The Frankenstein Bicentennial Project: Science Fiction as a Lens for Examining Science and Society Issues
2018 will be the 200th anniversary of the publication of Mary Shelley’s Frankenstein, which is considered the first science fiction story and Shelly’s polemic on what was happening in the world at that time.
The speakers, Bob Beard and Peter Nagy, both from the ASU Center for Science and the Imagination, talk about the projects they embark on for the Frankenstein Bicentennial Project as a tool to engage the public in conversations about science *in* society.
- Transmedia–Frankenstein is reproduced in almost all forms of media
- Intertextual reference–can be a story about the environment, loneliness, hubris, science ethics
(Transmedia is a 21st century skill. How we access the information effects how we evaluate it.)
The project has 3 parts:
- Workbench has activities designed for use at home
- Footlocker is a tabletop kit for museums that will help learners develop STEM interest, developed digital literacy, and raise awareness of issues around science and society (example: use pool noodle & motor to design the Scribbler: who is responsible for writing on the table? The Scribbler or who was controlling the Scribbler?)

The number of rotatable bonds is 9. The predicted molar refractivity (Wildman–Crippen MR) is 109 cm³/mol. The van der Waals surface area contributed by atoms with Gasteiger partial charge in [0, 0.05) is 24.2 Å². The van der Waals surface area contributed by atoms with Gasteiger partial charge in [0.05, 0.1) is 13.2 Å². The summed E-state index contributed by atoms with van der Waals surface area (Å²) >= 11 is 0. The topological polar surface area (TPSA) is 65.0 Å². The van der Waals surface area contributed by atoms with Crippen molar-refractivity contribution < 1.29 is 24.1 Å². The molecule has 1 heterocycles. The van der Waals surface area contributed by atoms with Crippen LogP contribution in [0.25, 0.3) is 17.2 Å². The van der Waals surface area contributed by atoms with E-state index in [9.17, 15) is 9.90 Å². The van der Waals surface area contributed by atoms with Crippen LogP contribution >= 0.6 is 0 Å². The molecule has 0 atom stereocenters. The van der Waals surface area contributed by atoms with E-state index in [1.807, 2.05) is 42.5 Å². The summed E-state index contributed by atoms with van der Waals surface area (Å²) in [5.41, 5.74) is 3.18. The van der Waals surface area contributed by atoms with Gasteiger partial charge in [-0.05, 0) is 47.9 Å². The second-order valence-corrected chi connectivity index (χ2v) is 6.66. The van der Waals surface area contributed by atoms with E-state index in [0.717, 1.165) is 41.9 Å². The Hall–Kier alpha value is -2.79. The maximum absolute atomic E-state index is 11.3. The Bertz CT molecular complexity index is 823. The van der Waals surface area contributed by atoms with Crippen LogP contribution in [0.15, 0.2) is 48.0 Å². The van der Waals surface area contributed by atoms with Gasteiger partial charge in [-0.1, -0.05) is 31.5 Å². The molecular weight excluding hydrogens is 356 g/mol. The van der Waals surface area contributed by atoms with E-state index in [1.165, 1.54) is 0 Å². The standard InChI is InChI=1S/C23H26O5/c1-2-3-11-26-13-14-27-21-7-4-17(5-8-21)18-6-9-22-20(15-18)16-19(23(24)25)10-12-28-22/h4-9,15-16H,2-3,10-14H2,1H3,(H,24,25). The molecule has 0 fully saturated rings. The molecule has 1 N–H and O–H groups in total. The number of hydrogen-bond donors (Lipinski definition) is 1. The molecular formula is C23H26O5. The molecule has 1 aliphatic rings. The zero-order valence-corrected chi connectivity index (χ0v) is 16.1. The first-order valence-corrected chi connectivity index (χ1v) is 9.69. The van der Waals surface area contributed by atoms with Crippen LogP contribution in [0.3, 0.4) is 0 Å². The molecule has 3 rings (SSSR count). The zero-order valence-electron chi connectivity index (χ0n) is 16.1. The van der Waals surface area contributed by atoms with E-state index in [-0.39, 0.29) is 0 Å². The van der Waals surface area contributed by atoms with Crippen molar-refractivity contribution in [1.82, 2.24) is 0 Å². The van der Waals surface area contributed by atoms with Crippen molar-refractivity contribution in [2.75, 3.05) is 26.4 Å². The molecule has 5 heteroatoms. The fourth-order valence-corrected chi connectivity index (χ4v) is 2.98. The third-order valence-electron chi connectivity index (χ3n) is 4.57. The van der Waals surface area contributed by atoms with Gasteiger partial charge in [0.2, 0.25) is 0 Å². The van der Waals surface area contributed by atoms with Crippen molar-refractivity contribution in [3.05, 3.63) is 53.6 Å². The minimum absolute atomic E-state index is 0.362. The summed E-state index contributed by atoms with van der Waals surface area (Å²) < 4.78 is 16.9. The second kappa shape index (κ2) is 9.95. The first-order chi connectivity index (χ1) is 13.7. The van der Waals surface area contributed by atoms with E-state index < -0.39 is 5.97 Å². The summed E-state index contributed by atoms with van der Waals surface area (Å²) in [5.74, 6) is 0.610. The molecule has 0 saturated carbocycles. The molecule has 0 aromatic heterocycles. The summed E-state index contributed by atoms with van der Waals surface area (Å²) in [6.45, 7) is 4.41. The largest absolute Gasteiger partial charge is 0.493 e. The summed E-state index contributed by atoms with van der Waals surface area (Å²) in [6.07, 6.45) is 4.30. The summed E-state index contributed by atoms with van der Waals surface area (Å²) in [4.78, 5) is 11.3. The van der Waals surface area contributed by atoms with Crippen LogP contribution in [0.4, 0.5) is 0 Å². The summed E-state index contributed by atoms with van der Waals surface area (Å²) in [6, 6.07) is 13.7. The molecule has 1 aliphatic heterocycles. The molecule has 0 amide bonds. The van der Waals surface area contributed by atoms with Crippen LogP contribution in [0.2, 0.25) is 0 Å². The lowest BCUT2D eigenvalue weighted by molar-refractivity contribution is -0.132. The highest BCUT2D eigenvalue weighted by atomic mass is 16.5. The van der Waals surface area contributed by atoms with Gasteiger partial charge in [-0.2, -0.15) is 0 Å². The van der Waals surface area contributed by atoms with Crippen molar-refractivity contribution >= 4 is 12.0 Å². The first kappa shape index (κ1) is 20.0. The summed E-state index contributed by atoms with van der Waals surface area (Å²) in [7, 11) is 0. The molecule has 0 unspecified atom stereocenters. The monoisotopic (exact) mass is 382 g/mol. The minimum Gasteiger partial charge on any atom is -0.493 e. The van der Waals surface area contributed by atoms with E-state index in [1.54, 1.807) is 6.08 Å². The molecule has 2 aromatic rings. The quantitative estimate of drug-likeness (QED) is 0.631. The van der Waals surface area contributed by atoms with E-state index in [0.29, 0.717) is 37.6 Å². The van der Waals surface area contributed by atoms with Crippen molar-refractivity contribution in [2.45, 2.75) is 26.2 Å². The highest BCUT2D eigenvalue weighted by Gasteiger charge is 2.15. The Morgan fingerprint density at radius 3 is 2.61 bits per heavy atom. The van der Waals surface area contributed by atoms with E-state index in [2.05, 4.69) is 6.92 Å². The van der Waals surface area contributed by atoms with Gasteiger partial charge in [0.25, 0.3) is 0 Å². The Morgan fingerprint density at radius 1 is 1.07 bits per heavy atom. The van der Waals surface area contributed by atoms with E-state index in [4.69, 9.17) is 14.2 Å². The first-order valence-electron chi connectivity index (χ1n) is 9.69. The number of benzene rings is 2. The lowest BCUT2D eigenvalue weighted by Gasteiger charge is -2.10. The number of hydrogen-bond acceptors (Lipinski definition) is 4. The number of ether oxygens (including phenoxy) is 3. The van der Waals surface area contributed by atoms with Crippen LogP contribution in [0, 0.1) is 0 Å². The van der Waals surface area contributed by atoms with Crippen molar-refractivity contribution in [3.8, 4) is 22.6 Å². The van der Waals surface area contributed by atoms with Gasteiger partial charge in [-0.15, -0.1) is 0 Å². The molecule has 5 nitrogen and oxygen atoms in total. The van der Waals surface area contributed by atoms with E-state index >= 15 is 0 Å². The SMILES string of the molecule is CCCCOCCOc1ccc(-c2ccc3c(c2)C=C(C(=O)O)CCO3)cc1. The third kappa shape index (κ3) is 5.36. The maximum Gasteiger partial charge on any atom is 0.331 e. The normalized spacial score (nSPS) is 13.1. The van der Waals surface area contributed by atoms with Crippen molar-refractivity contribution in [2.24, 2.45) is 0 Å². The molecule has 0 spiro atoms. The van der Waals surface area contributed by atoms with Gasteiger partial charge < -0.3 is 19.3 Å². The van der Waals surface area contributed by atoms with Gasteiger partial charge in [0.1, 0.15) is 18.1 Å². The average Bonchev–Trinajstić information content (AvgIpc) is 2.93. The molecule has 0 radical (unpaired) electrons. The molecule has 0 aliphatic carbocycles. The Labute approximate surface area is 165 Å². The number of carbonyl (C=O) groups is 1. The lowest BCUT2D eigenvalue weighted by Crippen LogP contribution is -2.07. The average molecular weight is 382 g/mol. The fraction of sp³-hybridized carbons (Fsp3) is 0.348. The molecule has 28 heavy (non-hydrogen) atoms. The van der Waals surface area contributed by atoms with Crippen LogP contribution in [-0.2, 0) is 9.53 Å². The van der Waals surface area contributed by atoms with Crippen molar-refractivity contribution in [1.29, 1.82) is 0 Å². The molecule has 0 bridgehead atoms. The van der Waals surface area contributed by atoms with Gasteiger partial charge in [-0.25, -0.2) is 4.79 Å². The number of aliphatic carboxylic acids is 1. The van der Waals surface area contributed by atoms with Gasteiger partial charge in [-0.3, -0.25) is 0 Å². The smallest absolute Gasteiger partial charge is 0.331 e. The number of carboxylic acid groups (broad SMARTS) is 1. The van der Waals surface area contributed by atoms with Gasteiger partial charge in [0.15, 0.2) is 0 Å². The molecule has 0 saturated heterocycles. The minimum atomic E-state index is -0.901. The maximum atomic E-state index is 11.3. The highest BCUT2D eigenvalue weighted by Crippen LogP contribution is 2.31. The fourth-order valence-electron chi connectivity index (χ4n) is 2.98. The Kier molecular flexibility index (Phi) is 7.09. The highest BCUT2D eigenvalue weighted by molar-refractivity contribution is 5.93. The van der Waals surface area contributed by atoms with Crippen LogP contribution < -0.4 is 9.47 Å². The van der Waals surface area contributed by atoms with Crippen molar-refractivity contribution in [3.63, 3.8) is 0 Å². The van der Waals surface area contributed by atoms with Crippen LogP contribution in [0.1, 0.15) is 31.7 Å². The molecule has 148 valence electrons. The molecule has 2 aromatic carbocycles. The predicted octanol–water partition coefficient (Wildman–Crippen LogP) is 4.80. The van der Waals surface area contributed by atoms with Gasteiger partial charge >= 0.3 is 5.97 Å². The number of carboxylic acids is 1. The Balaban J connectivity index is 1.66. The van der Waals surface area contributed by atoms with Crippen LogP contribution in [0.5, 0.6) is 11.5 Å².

- ARGH–an alternate reality game that combines digital narrative with real world on/off ramps.
Takeaways & final thoughts:
- Science artifacts for critical reflection: make people think through the impact of their creations.Being accountable beyond what you best interests are.
- Science identity development through playful engagement.
- So much of our fiction can be a Frankenstein story!
- There are unexpected Frankenstein’s everywhere!
- There is an open edition of Frankenstein has lenses by disciplines. (Except I can’t find it! Comment here if you do!)